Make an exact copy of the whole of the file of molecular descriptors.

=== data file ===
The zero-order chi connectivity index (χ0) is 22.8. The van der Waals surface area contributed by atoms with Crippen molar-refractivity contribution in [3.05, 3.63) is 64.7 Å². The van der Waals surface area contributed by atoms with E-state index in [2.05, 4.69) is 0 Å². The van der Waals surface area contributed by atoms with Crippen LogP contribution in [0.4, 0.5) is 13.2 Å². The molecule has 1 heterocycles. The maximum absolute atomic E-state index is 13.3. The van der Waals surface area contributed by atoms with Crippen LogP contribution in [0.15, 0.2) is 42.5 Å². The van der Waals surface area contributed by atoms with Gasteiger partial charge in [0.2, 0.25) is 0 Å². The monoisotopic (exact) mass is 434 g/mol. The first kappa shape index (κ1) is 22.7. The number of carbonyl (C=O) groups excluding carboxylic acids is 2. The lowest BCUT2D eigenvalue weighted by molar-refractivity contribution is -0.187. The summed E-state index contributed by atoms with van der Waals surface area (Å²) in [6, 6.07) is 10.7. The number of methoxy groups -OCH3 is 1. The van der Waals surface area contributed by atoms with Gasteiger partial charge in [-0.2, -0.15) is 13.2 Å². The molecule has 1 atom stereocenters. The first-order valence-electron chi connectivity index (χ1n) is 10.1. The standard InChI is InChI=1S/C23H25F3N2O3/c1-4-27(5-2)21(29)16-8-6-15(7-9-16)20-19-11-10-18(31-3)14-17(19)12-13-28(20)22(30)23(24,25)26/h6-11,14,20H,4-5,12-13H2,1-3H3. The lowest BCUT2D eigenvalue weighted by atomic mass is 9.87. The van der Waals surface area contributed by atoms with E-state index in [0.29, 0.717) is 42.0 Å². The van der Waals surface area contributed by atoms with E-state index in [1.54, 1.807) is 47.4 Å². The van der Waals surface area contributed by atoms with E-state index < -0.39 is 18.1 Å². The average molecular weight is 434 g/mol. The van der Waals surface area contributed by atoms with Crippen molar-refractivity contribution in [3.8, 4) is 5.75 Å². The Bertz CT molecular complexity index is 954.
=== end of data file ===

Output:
The zero-order chi connectivity index (χ0) is 22.8. The van der Waals surface area contributed by atoms with Crippen molar-refractivity contribution in [3.05, 3.63) is 64.7 Å². The van der Waals surface area contributed by atoms with E-state index in [2.05, 4.69) is 0 Å². The van der Waals surface area contributed by atoms with Crippen LogP contribution in [0.4, 0.5) is 13.2 Å². The molecule has 1 heterocycles. The maximum absolute atomic E-state index is 13.3. The van der Waals surface area contributed by atoms with Crippen LogP contribution in [0.15, 0.2) is 42.5 Å². The van der Waals surface area contributed by atoms with Gasteiger partial charge in [0.2, 0.25) is 0 Å². The monoisotopic (exact) mass is 434 g/mol. The first kappa shape index (κ1) is 22.7. The number of carbonyl (C=O) groups excluding carboxylic acids is 2. The lowest BCUT2D eigenvalue weighted by molar-refractivity contribution is -0.187. The summed E-state index contributed by atoms with van der Waals surface area (Å²) in [6, 6.07) is 10.7. The number of methoxy groups -OCH3 is 1. The van der Waals surface area contributed by atoms with Gasteiger partial charge in [-0.2, -0.15) is 13.2 Å². The molecule has 1 atom stereocenters. The first-order valence-electron chi connectivity index (χ1n) is 10.1. The standard InChI is InChI=1S/C23H25F3N2O3/c1-4-27(5-2)21(29)16-8-6-15(7-9-16)20-19-11-10-18(31-3)14-17(19)12-13-28(20)22(30)23(24,25)26/h6-11,14,20H,4-5,12-13H2,1-3H3. The lowest BCUT2D eigenvalue weighted by atomic mass is 9.87. The van der Waals surface area contributed by atoms with E-state index in [0.29, 0.717) is 42.0 Å². The van der Waals surface area contributed by atoms with E-state index in [1.54, 1.807) is 47.4 Å². The van der Waals surface area contributed by atoms with E-state index < -0.39 is 18.1 Å². The average molecular weight is 434 g/mol. The van der Waals surface area contributed by atoms with Crippen molar-refractivity contribution in [3.8, 4) is 5.75 Å². The Bertz CT molecular complexity index is 954.